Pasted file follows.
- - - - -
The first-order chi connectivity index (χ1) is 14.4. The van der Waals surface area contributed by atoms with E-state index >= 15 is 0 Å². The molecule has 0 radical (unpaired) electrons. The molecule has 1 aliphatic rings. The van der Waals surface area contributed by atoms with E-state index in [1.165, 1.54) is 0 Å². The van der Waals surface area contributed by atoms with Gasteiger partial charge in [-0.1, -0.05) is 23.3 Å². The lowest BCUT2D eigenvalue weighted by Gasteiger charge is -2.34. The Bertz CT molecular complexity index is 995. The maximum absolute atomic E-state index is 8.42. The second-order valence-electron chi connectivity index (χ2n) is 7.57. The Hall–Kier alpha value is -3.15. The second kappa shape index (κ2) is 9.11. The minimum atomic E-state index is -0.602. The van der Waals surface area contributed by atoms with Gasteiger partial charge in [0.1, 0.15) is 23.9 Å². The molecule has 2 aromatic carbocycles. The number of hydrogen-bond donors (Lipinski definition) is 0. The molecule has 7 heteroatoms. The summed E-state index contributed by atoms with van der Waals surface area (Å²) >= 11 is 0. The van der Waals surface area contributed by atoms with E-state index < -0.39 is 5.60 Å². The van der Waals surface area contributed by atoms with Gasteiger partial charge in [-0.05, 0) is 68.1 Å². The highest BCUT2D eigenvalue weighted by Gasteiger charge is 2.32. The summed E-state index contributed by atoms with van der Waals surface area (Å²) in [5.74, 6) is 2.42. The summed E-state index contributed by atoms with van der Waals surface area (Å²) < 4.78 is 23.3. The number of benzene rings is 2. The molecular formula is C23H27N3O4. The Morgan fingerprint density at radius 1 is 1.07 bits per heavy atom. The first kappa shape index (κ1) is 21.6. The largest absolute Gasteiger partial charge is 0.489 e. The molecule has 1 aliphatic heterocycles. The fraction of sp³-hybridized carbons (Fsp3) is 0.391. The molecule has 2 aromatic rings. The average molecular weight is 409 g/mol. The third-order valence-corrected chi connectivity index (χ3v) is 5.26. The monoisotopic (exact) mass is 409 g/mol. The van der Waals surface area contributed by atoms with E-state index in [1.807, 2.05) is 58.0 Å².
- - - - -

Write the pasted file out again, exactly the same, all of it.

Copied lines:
The first-order chi connectivity index (χ1) is 14.4. The van der Waals surface area contributed by atoms with E-state index >= 15 is 0 Å². The molecule has 0 radical (unpaired) electrons. The molecule has 1 aliphatic rings. The van der Waals surface area contributed by atoms with E-state index in [1.165, 1.54) is 0 Å². The van der Waals surface area contributed by atoms with Gasteiger partial charge in [-0.1, -0.05) is 23.3 Å². The lowest BCUT2D eigenvalue weighted by Gasteiger charge is -2.34. The Bertz CT molecular complexity index is 995. The maximum absolute atomic E-state index is 8.42. The second-order valence-electron chi connectivity index (χ2n) is 7.57. The Hall–Kier alpha value is -3.15. The second kappa shape index (κ2) is 9.11. The minimum atomic E-state index is -0.602. The van der Waals surface area contributed by atoms with Gasteiger partial charge in [0.1, 0.15) is 23.9 Å². The molecule has 2 aromatic carbocycles. The number of hydrogen-bond donors (Lipinski definition) is 0. The molecule has 7 heteroatoms. The summed E-state index contributed by atoms with van der Waals surface area (Å²) >= 11 is 0. The van der Waals surface area contributed by atoms with E-state index < -0.39 is 5.60 Å². The van der Waals surface area contributed by atoms with Gasteiger partial charge in [-0.05, 0) is 68.1 Å². The highest BCUT2D eigenvalue weighted by Gasteiger charge is 2.32. The summed E-state index contributed by atoms with van der Waals surface area (Å²) in [5.74, 6) is 2.42. The summed E-state index contributed by atoms with van der Waals surface area (Å²) < 4.78 is 23.3. The number of benzene rings is 2. The molecular formula is C23H27N3O4. The Morgan fingerprint density at radius 1 is 1.07 bits per heavy atom. The first kappa shape index (κ1) is 21.6. The largest absolute Gasteiger partial charge is 0.489 e. The molecule has 1 aliphatic heterocycles. The fraction of sp³-hybridized carbons (Fsp3) is 0.391. The molecule has 2 aromatic rings. The average molecular weight is 409 g/mol. The third-order valence-corrected chi connectivity index (χ3v) is 5.26. The monoisotopic (exact) mass is 409 g/mol. The van der Waals surface area contributed by atoms with E-state index in [1.807, 2.05) is 58.0 Å².